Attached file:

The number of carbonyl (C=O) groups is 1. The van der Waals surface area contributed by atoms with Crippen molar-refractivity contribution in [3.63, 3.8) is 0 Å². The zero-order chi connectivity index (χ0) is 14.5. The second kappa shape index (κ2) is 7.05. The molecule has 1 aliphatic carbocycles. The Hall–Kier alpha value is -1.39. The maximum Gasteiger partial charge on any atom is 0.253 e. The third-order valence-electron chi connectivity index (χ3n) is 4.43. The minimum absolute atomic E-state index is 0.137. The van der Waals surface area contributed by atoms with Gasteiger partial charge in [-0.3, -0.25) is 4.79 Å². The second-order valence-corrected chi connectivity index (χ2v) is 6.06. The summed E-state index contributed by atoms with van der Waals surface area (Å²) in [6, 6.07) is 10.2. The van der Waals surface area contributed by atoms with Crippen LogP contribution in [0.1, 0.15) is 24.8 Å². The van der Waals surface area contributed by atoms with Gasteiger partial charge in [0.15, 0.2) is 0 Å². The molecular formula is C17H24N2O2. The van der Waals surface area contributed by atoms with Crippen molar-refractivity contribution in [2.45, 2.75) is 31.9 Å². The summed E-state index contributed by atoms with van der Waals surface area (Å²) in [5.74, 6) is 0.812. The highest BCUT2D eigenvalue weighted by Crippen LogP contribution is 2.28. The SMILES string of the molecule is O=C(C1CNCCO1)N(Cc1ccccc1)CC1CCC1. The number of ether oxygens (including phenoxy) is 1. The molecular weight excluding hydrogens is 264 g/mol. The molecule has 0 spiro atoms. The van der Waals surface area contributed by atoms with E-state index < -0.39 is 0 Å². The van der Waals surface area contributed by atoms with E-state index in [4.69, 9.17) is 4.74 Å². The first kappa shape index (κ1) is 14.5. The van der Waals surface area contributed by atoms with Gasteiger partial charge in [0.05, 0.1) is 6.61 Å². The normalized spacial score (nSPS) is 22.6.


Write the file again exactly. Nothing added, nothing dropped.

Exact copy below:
The number of carbonyl (C=O) groups is 1. The van der Waals surface area contributed by atoms with Crippen molar-refractivity contribution in [3.63, 3.8) is 0 Å². The zero-order chi connectivity index (χ0) is 14.5. The second kappa shape index (κ2) is 7.05. The molecule has 1 aliphatic carbocycles. The Hall–Kier alpha value is -1.39. The maximum Gasteiger partial charge on any atom is 0.253 e. The third-order valence-electron chi connectivity index (χ3n) is 4.43. The minimum absolute atomic E-state index is 0.137. The van der Waals surface area contributed by atoms with Gasteiger partial charge in [-0.3, -0.25) is 4.79 Å². The second-order valence-corrected chi connectivity index (χ2v) is 6.06. The summed E-state index contributed by atoms with van der Waals surface area (Å²) in [6, 6.07) is 10.2. The van der Waals surface area contributed by atoms with Crippen LogP contribution in [0.1, 0.15) is 24.8 Å². The van der Waals surface area contributed by atoms with Gasteiger partial charge in [0.15, 0.2) is 0 Å². The molecular formula is C17H24N2O2. The van der Waals surface area contributed by atoms with Crippen molar-refractivity contribution in [2.45, 2.75) is 31.9 Å². The summed E-state index contributed by atoms with van der Waals surface area (Å²) in [5.74, 6) is 0.812. The highest BCUT2D eigenvalue weighted by Crippen LogP contribution is 2.28. The SMILES string of the molecule is O=C(C1CNCCO1)N(Cc1ccccc1)CC1CCC1. The number of ether oxygens (including phenoxy) is 1. The molecular weight excluding hydrogens is 264 g/mol. The molecule has 0 spiro atoms. The van der Waals surface area contributed by atoms with E-state index < -0.39 is 0 Å². The van der Waals surface area contributed by atoms with E-state index in [4.69, 9.17) is 4.74 Å². The first kappa shape index (κ1) is 14.5. The van der Waals surface area contributed by atoms with Gasteiger partial charge in [0.05, 0.1) is 6.61 Å². The normalized spacial score (nSPS) is 22.6.